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Winter Hot Tub Costs

Advice - Hot Tub


Hot tubs are enjoyed in every season, but with the cold weather approaching, soaking into warm, bubbly hot tub water is even more desirable. Soaking in your spa at the end of a long, cold day while catching snowflakes on your tongue in your personal bubble of steamy bliss may be the best way to enjoy a cold winter's night. Of course, you’re not just thinking about how rejuvenating soaking in your hot tub on a snowy day will be, you’re likely thinking about how these cold temperatures might affect the cost of running your hot tub.

The electricity your hot tub's heater uses to maintain your spa's hot water is an ongoing expense that is expected with hot tub ownership. This cost can certainly rise in the winter due to the frigid air that forces your heater to work harder. However, hot tub designers and engineers have made great strides in minimizing hot tub costs for owners. Poorly designed hot tubs won't necessarily have these efficient cost-saving features, which will in turn cause a spike in your electricity bill. High quality hot tubs are able to stand up to harsh winter temperatures, often resulting in minimal increases to your winter hydro bills. This blog aims to outline what tools you can use as an owner that will work to further protect your wallet this winter.

Winter Hot Tub Costs


For those of you who have spent time camping or outdoors, you'll like understand that one of the easiest ways to lose heat is through direct contact with the ground. During the winter months, the earth can absorb large amounts of heat.

To prevent this heat loss in hot tubs, base pans are commonly included in most high-quality spas. These base pans sit between the hot tub’s bottom layer, which comes into direct contact with the ground, and the hot water you soak in. This extra thermal barrier prevents heat from escaping into the ground. Hot tubs with base pans are far more effective at preserving heat than those without them, and therefore become less expensive to run in the winter in comparison to spas without base pans. Do yourselves, and your wallets, a favour by ensuring that your spa comes equipped with a base pan.

Winter Hot Tub Costs


The quality of your spa's insulation will make a significant difference when it comes to the cost of running your hot tub. Hot tubs with either little insulation, or low-quality insulation,  will likely lose much of their heat through the four sides of the spa; forcing the heater and other spa mechanisms to work harder in order to keep the water temperature consistently high. The end result is higher energy costs. In order to keep all of that heat inside your spa, high-quality hot tubs come with dense, energy-efficient full-foam insulation.

The hollow areas in between the outer frame and inner shell are filled with thick foam that hardens inside the hot tub. This foam saturates the whole area and forms a layer that entirely fills the interior gap of the spa. Luxury and premium hot tubs take full-foam insulation a step or two further, with innovations such as specially-engineered multi-density foam that can also provide additional structural support for your spa. By making sure your heat stays inside your spa, high-quality insulation will significantly reduce the amount of energy your heater must use to keep your water hot. Our HotSpring Spas and Caldera Spa units are equipped with this money-saving technology.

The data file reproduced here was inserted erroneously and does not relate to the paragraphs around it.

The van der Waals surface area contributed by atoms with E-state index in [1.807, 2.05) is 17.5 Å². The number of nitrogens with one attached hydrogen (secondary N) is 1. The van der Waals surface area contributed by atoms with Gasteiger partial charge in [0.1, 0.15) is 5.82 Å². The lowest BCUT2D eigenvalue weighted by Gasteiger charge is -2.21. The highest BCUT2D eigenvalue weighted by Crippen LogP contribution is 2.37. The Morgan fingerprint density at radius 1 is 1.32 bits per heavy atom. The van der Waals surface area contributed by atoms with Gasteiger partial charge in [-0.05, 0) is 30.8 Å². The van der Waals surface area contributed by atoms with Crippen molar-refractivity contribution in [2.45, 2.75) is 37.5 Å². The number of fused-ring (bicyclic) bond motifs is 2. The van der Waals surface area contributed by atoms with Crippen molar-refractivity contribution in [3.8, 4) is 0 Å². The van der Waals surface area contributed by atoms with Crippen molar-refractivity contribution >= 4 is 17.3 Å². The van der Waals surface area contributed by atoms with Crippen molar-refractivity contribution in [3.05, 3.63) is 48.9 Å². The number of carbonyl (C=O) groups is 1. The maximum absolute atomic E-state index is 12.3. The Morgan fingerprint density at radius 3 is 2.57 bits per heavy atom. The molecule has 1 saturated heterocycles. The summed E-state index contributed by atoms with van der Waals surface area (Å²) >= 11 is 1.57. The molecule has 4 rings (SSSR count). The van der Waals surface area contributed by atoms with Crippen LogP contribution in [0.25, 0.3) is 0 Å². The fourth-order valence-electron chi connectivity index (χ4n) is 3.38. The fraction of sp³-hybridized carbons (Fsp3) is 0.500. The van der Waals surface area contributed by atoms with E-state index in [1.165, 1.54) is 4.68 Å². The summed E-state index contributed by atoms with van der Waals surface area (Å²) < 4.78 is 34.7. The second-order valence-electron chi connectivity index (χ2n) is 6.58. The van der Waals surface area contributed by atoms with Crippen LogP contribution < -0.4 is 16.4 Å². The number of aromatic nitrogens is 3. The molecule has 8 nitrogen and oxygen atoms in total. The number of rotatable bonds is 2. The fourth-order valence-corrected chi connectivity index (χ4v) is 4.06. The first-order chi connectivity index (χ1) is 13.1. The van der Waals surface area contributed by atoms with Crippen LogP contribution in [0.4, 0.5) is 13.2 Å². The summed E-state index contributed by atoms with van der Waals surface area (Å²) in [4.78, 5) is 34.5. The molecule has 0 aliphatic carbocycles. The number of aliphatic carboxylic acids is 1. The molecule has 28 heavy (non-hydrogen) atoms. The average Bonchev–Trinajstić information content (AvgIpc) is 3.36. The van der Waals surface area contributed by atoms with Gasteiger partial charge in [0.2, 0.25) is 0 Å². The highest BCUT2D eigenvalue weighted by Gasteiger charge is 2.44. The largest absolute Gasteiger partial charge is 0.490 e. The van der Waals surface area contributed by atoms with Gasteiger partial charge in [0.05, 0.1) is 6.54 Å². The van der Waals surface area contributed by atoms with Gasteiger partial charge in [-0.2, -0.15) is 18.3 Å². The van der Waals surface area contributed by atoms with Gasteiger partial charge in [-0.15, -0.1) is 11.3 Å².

Winter Hot Tub Costs


As humans, we lose most of our heat through our heads, which is why many of us wear hats and hoodies in the winter. In a similar vein, if hot tubs aren’t securely covered when not in use, they lose quite a lot of heat. Whenever hot water makes direct contact with cold winter air, a rapid cooling process occurs. This puts significant stress on the heater as it strains to keep up, which in turn spikes the cost of running your hot tub.

To prevent this, high-quality hot tubs commonly come with thick, durable, insulating covers. This barrier, between hot water and cold air, does a fantastic job of preventing heat loss. Your cover should create a tight, secure seal around the edges of your hot tub to keep heat from leaking out. Covers are built thick and heavy to prevent heat from escaping. Covers come into direct contact with the outside elements, including rain and snow, therefore they are designed to be durable and long-lasting. In inclement weather, a cover lifter is an absolute necessity for moving the cover on and off of your hot tub. These devices allow you to effortlessly protect your hot tub and hot tub cover from the effects of cold weather.

It's a part of reality that your hot tub cover will eventually get old and become difficult to lift. Over many years of use, hot tub covers may crack and sag as well, which will lessen their protective strength. These are all problematic symptoms that may be telling you that it’s time to replace your hot tub cover. Hot tub covers save you from filling your tub with water as it won’t evaporate in the summer and it will keep the heat in and the harsh elements out during the winter. If you think that you may be due for a new hot tub cover, we encourage you to click here for more information.

Winter Hot Tub Costs


A well-built, high-quality hot tub with a base pan, dense insulation, and a thick, fitted cover is surprisingly inexpensive to run—even in winter. While multiple factors including your location, utility company, climate, and the temperature at which you keep your spa running will determine the actual price, with extra care and choosing a high quality hot tub with modern engineering, your electricity bill will not send you into the winter blues.

Winter Hot Tub Costs


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